Tuesday, August 2, 2011

Scott Rosenbaum's THE PERFECT AGE OF ROCK 'N' ROLL opens, as yet another musical icon bites the dust....

The ironically titled motion picture opening this week -- THE PERFECT AGE OF ROCK 'N' ROLL -- refers to that particular age, 27, at which so many of our icons in the music world, from Henricks and Joplin to Morrison and Cobain, drop dead. Last week we lost yet another one -- Amy Winehouse -- who departed at, yep, 27 years of age. In writer/director/
producer Scott Rosenbaum's new film, however, the icon -- a certain over-the-hill legend named Spyder -- has made it way past that witching year. As the movie begins, in fact, the old fart is being paid a visit by a crack young journalist (the always good Lukas Haas, below) in hopes or retrieving one of those "what-the-hell-happened?" stories, full of snoop and scoop. As our legendary performer proves something of a musical Sammy Glick, you might call this film, "What Makes Spyder Crawl?"

The answer to that question is among the several things that the movie gives us, as it backtracks to a time two decades previous, as Spyder (a sexy, Goth-i-fied Kevin Zegers, shown in photo at bottom) returns to his hometown to entice his best friend and former songwriter Eric (a sweetly soured Jason Ritter, shown two photos below) to take a road trip with him and his crew that will result in the finishing of a long-awaited third album by his group The Lost Souls. (Their first was a smash, the second one bombed.)

Luckily, Mr. Rosenbaum, shown at right, has not tried to include too much in his rock'n'roll movie. His ambitions are rather small, really: Just tell a story and give us some good music and a handful of relatively interesting, if a bit shop-worn, characters. But because he and his cast get so many details right, his film, for the most part, works surprisingly well. And while music is the engine that runs the thing, the movie comes complete with its own understated anti-drugs-and-alcohol message.

The time of the interview is now, and though 1971 is the year of Spyder's and The Lost Souls' great success, we hear about that only in bits and pieces. 1991 is when most of the story takes place, and we see how Spyder entices Eric into taking that road trip, along with his manager, Rose (Taryn Manning) and August (Peter Fonda), the old friend of Eric's late father, who was also a musician. New songs are composed, old ones sung, one romance begins as another rekindles. Things move along pleasantly, with the occasional argument and/or fight over what-you-did-to-me-back-then, until.... something happens.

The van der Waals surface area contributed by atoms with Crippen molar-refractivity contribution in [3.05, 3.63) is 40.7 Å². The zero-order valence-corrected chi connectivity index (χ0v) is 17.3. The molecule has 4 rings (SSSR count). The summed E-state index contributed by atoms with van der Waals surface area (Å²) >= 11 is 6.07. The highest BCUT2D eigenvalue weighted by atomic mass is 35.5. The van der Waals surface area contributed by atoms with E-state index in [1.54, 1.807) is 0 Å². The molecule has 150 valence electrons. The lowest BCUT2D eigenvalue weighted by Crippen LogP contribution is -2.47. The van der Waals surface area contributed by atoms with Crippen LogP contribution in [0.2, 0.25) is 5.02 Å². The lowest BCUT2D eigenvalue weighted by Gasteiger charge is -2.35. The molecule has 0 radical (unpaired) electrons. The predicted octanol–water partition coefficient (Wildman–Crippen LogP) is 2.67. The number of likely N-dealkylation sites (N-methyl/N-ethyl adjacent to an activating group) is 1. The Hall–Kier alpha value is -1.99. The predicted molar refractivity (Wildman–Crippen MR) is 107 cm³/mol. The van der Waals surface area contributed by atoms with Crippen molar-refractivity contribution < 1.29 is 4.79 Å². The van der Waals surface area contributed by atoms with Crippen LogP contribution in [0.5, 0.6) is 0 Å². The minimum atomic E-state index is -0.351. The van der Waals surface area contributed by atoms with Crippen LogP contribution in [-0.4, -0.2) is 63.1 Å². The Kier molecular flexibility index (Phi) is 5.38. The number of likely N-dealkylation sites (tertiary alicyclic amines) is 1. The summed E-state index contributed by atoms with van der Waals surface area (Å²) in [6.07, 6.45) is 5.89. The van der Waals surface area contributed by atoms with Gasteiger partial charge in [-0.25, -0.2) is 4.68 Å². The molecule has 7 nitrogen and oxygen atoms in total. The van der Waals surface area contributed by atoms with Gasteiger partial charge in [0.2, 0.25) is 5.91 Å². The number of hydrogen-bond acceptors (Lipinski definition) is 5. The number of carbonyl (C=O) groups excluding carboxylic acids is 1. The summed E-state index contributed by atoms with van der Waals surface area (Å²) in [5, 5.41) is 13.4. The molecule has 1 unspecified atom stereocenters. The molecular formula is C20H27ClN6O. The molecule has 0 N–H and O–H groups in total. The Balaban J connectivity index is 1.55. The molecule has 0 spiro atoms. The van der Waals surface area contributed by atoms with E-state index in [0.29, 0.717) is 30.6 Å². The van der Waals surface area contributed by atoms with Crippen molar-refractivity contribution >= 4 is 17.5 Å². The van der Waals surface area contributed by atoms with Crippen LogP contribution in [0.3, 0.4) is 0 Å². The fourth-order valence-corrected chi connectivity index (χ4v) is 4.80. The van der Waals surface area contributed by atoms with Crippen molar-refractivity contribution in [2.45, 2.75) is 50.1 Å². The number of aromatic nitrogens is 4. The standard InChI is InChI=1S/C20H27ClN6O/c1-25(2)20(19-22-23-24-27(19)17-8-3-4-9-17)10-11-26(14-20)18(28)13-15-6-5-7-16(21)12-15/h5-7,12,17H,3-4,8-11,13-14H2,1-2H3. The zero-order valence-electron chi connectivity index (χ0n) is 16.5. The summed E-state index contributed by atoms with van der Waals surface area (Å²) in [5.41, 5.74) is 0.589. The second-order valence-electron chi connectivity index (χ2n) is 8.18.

Rosenbaum manages to capture a nice sense of melancholy, which hangs over much of the movie -- a legitimate feeling for films dealing with past and present time frames (or in this case: past, further past and present), as characters, as well as us viewers, grieve for opportunities missed and loves lost.

The performances are quite good, which shouldn't surprise anyone who has followed the careers of old-timers like Fonda (above, right), middle-timers like Kelly Lynch (below, left -- who plays his old flame) and Lauren Holly (above, left, as Eric's mom), and relative newcomers like the terrific Zegers (whose work includes Transamerica, Gardens of the Night, Fifty Dead Men Walking, The Stone Angel and Frozen, to name a few of his 65 credits) and Ritter (so varied and fine in Peter and Vandy, Good Dick and The Education of Charlie Banks). Ms Manning, below, left (from White Oleander, Hustle & Flow), an actress whose work I know less, acquits herself well, limning an interesting portrait of a woman at the cusp of middle age with one life behind her and a possible new one awaiting. Fonda is, as usual of late, aces, as is Ms Lynch. The two of them, with but a quick scene or two, make lovely emotional music together.

There's a wonderful scene somewhere in the middle of all this, shown below, in which Spyder and Eric pay a visit to a blues club and jam with a starry group of oldsters. This scene, as well as others that involve music, are done with enough love and appreciation to please aficionados, as well as those for whom music means simple enjoyment. Toward the finale we're treated to one of those standard "in flagrante delectable" scenes involving drugs and sex and oh-my-goodness that make us fear that the film will end in an all-too-typical and untoward melodramatic flourish of wayward, musical youth. But even here Mr. Rosenbaum surprises us, exhibiting a little class, along with a subtle, melancholic ending. And using Jeff Buckley's version of Dylan's I Shall Be Released over the end credits is, well, inspired.

Opening this Friday, August 5, The Perfect Age of Rock 'n' Roll, from Red Hawk Films, can be seen in New York at the Village East Cinema. Click here to find other cities, dates and theaters-- which the web site promises will be coming soon (though it has been saying just that for days now. Get with it, webmaster!)

2 comments:

Tony Conley said...

Great review - a joy to read. Scott made a great movie about rock and roll (and much more), which is never easy. Always a pleasure to read something so well written, thanks!!

James van Maanen, said...

Thanks,Tony. I'll try to keep it up.